Germline MBD4 deficiency causes a multi-tumor predisposition syndrome

Genomics England Research Consortium, Colorectal Tumour Gene Identification (CORGI) Consortium, WGS500 Consortium

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We report an autosomal recessive, multi-organ tumor predisposition syndrome, caused by bi-allelic loss-of-function germline variants in the base excision repair (BER) gene MBD4. We identified five individuals with bi-allelic MBD4 variants within four families and these individuals had a personal and/or family history of adenomatous colorectal polyposis, acute myeloid leukemia, and uveal melanoma. MBD4 encodes a glycosylase involved in repair of G:T mismatches resulting from deamination of 5′-methylcytosine. The colorectal adenomas from MBD4-deficient individuals showed a mutator phenotype attributable to mutational signature SBS1, consistent with the function of MBD4. MBD4-deficient polyps harbored somatic mutations in similar driver genes to sporadic colorectal tumors, although AMER1 mutations were more common and KRAS mutations less frequent. Our findings expand the role of BER deficiencies in tumor predisposition. Inclusion of MBD4 in genetic testing for polyposis and multi-tumor phenotypes is warranted to improve disease management.

Original languageEnglish
Pages (from-to)953-960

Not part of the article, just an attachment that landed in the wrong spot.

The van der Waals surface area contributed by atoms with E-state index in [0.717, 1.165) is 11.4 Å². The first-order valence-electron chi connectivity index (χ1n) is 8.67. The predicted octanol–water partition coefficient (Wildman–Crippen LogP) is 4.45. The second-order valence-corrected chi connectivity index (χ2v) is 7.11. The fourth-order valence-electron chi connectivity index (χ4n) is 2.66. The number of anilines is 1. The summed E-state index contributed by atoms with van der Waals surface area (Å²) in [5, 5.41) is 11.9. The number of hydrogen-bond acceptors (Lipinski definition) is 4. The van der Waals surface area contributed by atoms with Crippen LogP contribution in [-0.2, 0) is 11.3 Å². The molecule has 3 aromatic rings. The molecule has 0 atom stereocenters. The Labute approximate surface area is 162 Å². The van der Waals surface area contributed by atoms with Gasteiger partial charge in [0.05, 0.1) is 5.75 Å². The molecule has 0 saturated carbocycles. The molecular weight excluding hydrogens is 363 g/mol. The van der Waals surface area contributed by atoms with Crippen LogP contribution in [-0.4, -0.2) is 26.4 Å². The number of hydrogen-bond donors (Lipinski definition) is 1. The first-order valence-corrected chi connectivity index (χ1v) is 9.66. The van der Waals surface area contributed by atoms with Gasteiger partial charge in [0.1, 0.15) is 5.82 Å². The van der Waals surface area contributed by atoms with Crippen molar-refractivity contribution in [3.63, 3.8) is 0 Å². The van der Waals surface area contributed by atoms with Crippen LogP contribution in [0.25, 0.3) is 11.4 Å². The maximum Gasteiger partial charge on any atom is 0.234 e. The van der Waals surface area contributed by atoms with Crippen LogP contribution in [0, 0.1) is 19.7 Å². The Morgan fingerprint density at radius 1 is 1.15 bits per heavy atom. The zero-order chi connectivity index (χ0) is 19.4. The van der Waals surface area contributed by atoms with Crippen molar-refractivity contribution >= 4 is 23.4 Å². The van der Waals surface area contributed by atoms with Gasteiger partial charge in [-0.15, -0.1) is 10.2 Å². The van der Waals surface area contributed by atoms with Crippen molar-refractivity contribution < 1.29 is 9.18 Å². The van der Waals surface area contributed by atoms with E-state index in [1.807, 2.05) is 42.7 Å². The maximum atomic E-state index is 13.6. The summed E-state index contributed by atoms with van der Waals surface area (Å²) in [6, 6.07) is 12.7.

Number of pages8
JournalAmerican Journal of Human Genetics
Issue number5
Early online date22 Apr 2022
Publication statusPublished - 5 May 2022

Bibliographical note

Funding Information:
This study was funded by the Dutch Cancer Society ( KUN2015-7740 ; 12174/2019-1 ), the Sacha Swarttouw-Hijmans Foundation , Cancer Research UK C6199 , Bowel Cancer West David Darke grant , the EU ERC (EVOCAN), the National Health and Medical Research Council of Australia (project 1145912 , program 1113577 , investigator 1174902 ) and the Cancer Council Victoria ( 1181108 ), with fellowship support from the Victorian Cancer Agency (I.J.M., MCRF15018 ), the Alfred Felton Bequest (I.J.M.) and the Leukaemia Foundation of Australia (Bill Long Charitable Trust PhD Clinical Scholarship to E.C.), and Bowel Cancer UK ( CP 18PG0010 ). H.W. is supported by a Ser Cymru II Precision Medicine Fellowship award. Research was also supported by the Australian Cancer Research Foundation , Victorian State Government Operational Infrastructure Support , and Australian Government NHMRC IRIISS. D.D.B. is supported by an NHMRC R.D. Wright Career Development Fellowship ( GNT1125268 ) and NHMRC Emerging Leadership Fellowship ( GNT1194896 ). M.A.J. is supported by NHMRC Leadership Fellowship. The ACCFR is supported by funding from the National Cancer Institute (NCI), National Institutes of Health (NIH) (award U01 CA167551 ). The research was also supported by the National Institute for Health Research (NIHR) Oxford Biomedical Research Center based at Oxford University Hospitals NHS Trust and University of Oxford . J.C.T. discloses that the views expressed are those of the author(s) and not necessarily those of the NHS, the NIHR, or the Department of Health. This work received networking support by the Cooperation in Science and Technology Action CA17118 , supported by the European Cooperation in Science and Technology . Further acknowledgments are described in the supplemental information .

Publisher Copyright:
© 2022 The Author(s)


  • 5′-methylcytosine deamination
  • colorectal cancer
  • mutational signature
  • mutator phenotype
  • polyposis

ASJC Scopus subject areas

  • Genetics
  • Genetics(clinical)


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